Suzuki SV650s with half fairing and an aftermarket belly pan.
  • Half-fairing: Fairing that features a windscreen and fairing extending at least below the handlebars, even as far as down to the sides of the cylinder block, though generally half-fairing doesn't cover the sides of the crankcase or gear box. A number of half-faired models have aftermarket kits available to extend the original half-fairing into a full fairing. Due to the popularity of these kits some manufacturers have started to supply their own full-fairing conversion kits and even offer their half-faired models new with a full-fairing kit fitted at the factory.
  • Quarter fairing: A windscreen and minimal fairing extending around the headlight fixed to the triple clamp; also referred to as a "bikini fairing".
  • Belly pan: Quarter and half fairings are often paired with a belly pan below the engine for diverting air flow away from under the engine to reduce aerodynamic lift, as well as cosmetic reasons. Some track day or racing rules require belly pans to catch leaked fluids.[7]

Materials

Acrylonitrile butadiene styrene (ABS) plastic is commonly used in original equipment sport bikes and certain aftermarket fairing manufacturers due to its strong, flexible and light weight properties. The advantage of ABS over other plastics is that it combines the strength and rigidity of acrylonitrile and styrene with the toughness of polybutadiene rubber. The proportions of each property vary based on the targeted result.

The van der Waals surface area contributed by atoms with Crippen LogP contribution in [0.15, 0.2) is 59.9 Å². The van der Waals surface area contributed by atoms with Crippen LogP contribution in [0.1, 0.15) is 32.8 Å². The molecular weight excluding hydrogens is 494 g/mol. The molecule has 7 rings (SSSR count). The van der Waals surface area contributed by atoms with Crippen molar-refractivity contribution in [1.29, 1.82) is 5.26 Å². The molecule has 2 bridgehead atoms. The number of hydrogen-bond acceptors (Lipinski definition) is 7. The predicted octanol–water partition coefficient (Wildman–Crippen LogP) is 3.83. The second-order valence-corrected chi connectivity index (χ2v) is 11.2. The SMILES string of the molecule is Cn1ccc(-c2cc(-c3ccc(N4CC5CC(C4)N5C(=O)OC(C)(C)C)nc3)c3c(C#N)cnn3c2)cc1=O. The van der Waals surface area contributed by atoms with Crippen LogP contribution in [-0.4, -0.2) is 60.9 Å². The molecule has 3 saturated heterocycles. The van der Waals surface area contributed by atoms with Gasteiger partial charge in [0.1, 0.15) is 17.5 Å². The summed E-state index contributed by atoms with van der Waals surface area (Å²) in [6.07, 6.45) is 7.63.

There are two common methods of producing ABS plastic fairing: injection and compression.

  • Injection molds: ABS plastic is melted and injected into mold cavity. Constant pressure is applied to allow for material shrinkage. The plastic then cools and hardens in the mold. Injection molds allows for uniform thickness throughout the entire piece. It gives the most accurate end product that fits well.
  • Compression molds: The plastic is generally preheated is placed into a heated metal mold cavity and pressure is applied to force the plastic to contract and take the shape of the mold. Heat and pressure is kept until the plastic cures the mold. The excess plastic is cut away and removed from the mold. Disadvantages to compression mold include varying product consistency and flashing, which is excess material attached to the molded part that needs to be removed where two or more parts of the mold meet.

Fiberglass is made of woven fibers, and is used as a reinforcing agent for many polymer products. The composite properly known as glass-reinforced plastic (GRP), is normally referred to by the name of its reinforcing material. Fiberglass fairings are commonly used on the race track. In most cases fiberglass is lighter, and more durable than ABS Plastic. Damaged fiberglass can be repaired by applying new layers of woven fiberglass cloth mixed with a polymer such as epoxy, over the damaged area followed sanding and finishing.

Carbon-fiber-reinforced polymer is the lightest, but most expensive, fairing material. It is used on the most extreme sport and racing motorcycle fairings.[8]

See also

Notes

  1. ^ Tony Foale, Motorcycle Handling and Chassis Design, ISBN 84-933286-3-4 , Chapter 5: "Aerodynamics"
  2. ^ Fuel Economy Begins with Streamlining
  3. ^ 2009 Harley-Davidson Electra Glide Standard Review
  4. ^ Sport-Touring Defined: The BMW RS Series
  5. ^ a b c d John Robinson, "Motorcycle Tuning: Chassis", ISBN 0-7506-1840-X, p.132
  6. ^ NSU Breaks 200 MPH Barrier
  7. ^ Larson, Kent (2005), Motorcycle Track Day Handbook, MotorBooks/MBI Publishing Company, p. 115, ISBN 9780760317617, http://books.google.com/books?id=gg1LM967OhMC&pg=PA115, retrieved 2011-03-05 
  8. ^ Cameron, Kevin (1998), Sportbike Performance Handbook, St. Paul MN: Motorbooks, p. 8, ISBN 978-0-7603-0229-3, http://books.google.com/books?id=J7tQp2LtsYIC&pg=PA8 

References

  • P. E. Freathy, J. D. Potter (1979) "An Investigation of the Performance of the Motorcycle Fairing", University of Bristol, Dept. of Aeronautical Engineering